Is anyone remotely surprised by Trump’s “grab ’em by the pussy” comment? The guy has proven repeatedly to be racist, aggressive, dishonest and misogynist. Is the idea that he treats women like they’re coffee mugs really out of left field? We’ve seen Trump’s type again and again. They’re the same entitled shitbags who’d flout the law and get bailed out by rich parents. They’re the kids who never learn from their mistakes because real consequences don’t exist in their lives. They’re the ones who are taught that the world is theirs for the grabbing, and they go on to treat everyone like shit, because they feel like the world owes them something. They’re also the first to get outraged by infringements on their worldview, because they don’t believe in boundaries.

I live in a bubble, so I don’t know what the other side sees when they go on Facebook. I’m sure there’s a large contingent of men loudly proclaiming “men don’t talk like this”. Bullshit. I went to high school. I know what it sounds like when immature men are deep in the throes of raging testosterone. I know the kinds of things they say. Yes, women are objectified (in the purest sense of the word- treated like non-sentient objects) by high school kids, for sure. In truth, I haven’t heard this kind of locker room talk in years. Most male locker rooms I’ve been in are usually full of silent, hurried men trying desperately not to look at one another. Because toxic masculinity and gay panic. That being said, I’m certain that there are 25+ year old high schoolers who never really grew up and still act the same way they did in the midst of puberty. Men like Donald Trump.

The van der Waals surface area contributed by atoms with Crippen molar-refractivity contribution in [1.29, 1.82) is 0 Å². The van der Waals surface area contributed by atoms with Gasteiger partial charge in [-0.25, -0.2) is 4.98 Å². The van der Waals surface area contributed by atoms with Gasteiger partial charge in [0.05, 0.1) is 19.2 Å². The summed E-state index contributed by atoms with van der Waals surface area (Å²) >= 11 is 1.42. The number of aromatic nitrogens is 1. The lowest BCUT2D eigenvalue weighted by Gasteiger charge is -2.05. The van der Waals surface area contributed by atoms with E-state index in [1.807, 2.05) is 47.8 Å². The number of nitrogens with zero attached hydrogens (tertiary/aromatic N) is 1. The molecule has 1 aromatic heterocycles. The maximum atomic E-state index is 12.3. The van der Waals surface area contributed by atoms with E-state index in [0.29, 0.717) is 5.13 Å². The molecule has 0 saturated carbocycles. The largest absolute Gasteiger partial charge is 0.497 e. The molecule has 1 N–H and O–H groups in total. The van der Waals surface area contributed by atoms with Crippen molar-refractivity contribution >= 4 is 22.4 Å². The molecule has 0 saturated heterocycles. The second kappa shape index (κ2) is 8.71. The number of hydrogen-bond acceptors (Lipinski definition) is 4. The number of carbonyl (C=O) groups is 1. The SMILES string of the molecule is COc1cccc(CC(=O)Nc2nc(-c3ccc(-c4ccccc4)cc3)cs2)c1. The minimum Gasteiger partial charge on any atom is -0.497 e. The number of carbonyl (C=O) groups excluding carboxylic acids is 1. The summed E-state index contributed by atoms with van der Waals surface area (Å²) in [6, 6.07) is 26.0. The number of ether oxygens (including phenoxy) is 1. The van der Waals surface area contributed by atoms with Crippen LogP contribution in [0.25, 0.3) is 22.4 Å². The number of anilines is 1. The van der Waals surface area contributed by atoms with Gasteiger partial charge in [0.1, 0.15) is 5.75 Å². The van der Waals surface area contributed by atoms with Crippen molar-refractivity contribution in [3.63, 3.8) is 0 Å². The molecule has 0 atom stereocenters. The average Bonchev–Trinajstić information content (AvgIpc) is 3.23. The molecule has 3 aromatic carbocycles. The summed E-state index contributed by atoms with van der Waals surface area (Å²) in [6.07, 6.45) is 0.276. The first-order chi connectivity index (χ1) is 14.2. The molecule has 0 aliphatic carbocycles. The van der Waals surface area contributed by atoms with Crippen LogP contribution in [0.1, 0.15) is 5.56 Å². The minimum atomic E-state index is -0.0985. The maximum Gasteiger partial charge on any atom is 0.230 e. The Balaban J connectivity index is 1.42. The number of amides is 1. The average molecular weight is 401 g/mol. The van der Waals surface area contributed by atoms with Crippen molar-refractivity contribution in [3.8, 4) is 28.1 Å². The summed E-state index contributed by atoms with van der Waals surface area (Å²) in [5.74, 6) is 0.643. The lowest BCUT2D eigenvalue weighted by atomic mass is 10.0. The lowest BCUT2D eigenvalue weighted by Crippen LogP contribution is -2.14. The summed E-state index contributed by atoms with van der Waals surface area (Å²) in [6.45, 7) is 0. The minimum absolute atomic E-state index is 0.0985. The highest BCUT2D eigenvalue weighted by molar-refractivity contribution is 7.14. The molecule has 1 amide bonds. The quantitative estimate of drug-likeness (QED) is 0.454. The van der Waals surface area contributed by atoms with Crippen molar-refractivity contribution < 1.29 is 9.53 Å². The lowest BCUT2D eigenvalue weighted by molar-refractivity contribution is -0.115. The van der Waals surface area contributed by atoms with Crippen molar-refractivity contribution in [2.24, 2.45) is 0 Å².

I’m thankful that I don’t seem to know guys like this any more. It’s a wonderful existence to not be constantly reminded first hand of the shittiness inherent to a patriarchal society. This is not something to get complacent about. This kind of rhetoric is obviously still floating around and it should be guys like me, those who are lucky enough to have grown up, to help inform these kind of Cro-Magnons that they should have evolved by now. It’s not enough to desire change without stepping in and helping where we can. Do you think men who treat women like things are gonna listen to their opinions? Or are they more likely to open their ears to someone they can’t push around?

Are you someone who can stand in and say a few words the next time you hear talk like this? If you are, the next time you hear the words of a teenager coming from the mouth of a grown man, let him know why that’s not okay, why that language is damaging on a personal and societal level. And if he doesn’t listen, wait till he leaves the locker room and shit on his spare clothes.

Because that’s what moral fibre is for.

I’m an outlaw! A calligraphiend!